Date: March 17, 2020 05:33PM
"Anyway, back to water. Any congregation of water that stays for a time will attract plant life or those who grow plants there, that's just natural. When the Nile isn't in flood, it is where compared to the plateau? How far do folk have to travel to get water? With anywhere between 20,000 and 100,000 folk on site every day, how many more are used to bring water up to their needs every day? You are better to have storage areas on higher ground, aren't you?"
Poorhotep was a misogynist...the women were the water bearers for the crew. on the body of the Pyramid. Most were in the quarries where one could expect some welling of water perhaps, and/or in between ( whether pushing pulling hauling or levitating is that other topic that shall not be named).
The water is believed to have lapped at the foot of the Temples at the foot of the Causeways. whether directly or via channeling.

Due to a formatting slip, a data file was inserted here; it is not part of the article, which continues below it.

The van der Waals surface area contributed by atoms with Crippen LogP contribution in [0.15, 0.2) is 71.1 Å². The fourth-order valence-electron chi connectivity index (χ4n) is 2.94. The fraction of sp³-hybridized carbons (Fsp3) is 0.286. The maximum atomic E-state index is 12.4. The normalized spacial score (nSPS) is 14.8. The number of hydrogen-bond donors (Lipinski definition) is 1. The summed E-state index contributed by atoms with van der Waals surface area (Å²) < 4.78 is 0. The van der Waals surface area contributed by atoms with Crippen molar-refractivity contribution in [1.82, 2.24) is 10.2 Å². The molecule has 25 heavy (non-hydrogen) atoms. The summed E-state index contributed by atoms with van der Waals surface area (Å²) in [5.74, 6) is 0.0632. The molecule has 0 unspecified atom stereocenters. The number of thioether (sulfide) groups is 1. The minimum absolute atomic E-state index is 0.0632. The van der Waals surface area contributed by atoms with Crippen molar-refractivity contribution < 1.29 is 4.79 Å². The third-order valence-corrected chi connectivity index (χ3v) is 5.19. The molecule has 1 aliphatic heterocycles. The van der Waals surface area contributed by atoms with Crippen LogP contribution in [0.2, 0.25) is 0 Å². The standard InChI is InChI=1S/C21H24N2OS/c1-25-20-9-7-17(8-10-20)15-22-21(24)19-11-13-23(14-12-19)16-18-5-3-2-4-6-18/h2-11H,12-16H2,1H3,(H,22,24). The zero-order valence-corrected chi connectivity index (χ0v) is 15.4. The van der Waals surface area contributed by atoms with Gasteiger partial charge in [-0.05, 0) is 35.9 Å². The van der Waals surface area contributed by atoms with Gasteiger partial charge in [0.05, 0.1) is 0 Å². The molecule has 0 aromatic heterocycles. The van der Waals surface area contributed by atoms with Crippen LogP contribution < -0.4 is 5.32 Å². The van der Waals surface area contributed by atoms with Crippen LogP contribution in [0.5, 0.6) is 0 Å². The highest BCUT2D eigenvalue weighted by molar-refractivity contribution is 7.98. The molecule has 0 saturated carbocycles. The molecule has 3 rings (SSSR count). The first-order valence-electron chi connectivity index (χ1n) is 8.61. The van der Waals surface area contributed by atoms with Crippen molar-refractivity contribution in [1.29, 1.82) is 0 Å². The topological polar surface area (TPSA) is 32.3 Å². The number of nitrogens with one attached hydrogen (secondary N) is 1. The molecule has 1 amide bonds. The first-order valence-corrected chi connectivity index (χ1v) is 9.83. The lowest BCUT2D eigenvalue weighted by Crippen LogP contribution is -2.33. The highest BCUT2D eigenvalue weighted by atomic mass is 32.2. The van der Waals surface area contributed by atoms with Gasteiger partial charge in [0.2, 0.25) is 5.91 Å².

You bring up a good point. We all know the Nile floods, bringing with it silt. Making the water undrinkable. They would have needed another source of water. So that leaves Water Wells and Steams of some measure. Otherwise, the building project would need to come to a halt. Storing water back then, with the possibility of bacteria, seems like the last choice. I suspect the ground water level is not that deep.
I feel we have answered the water issue as well as one can. I am try to generate new accurate terrain maps, without much success. I may need to change the software. Looking more and more at the very large depressions up stream 6 miles, alongside the Nile. From what I can tell so far, the ground is relatively the same height, as the Giza Plateau. If the Nile hydraulically was pushing water up into that void, it would qualify as another possibility.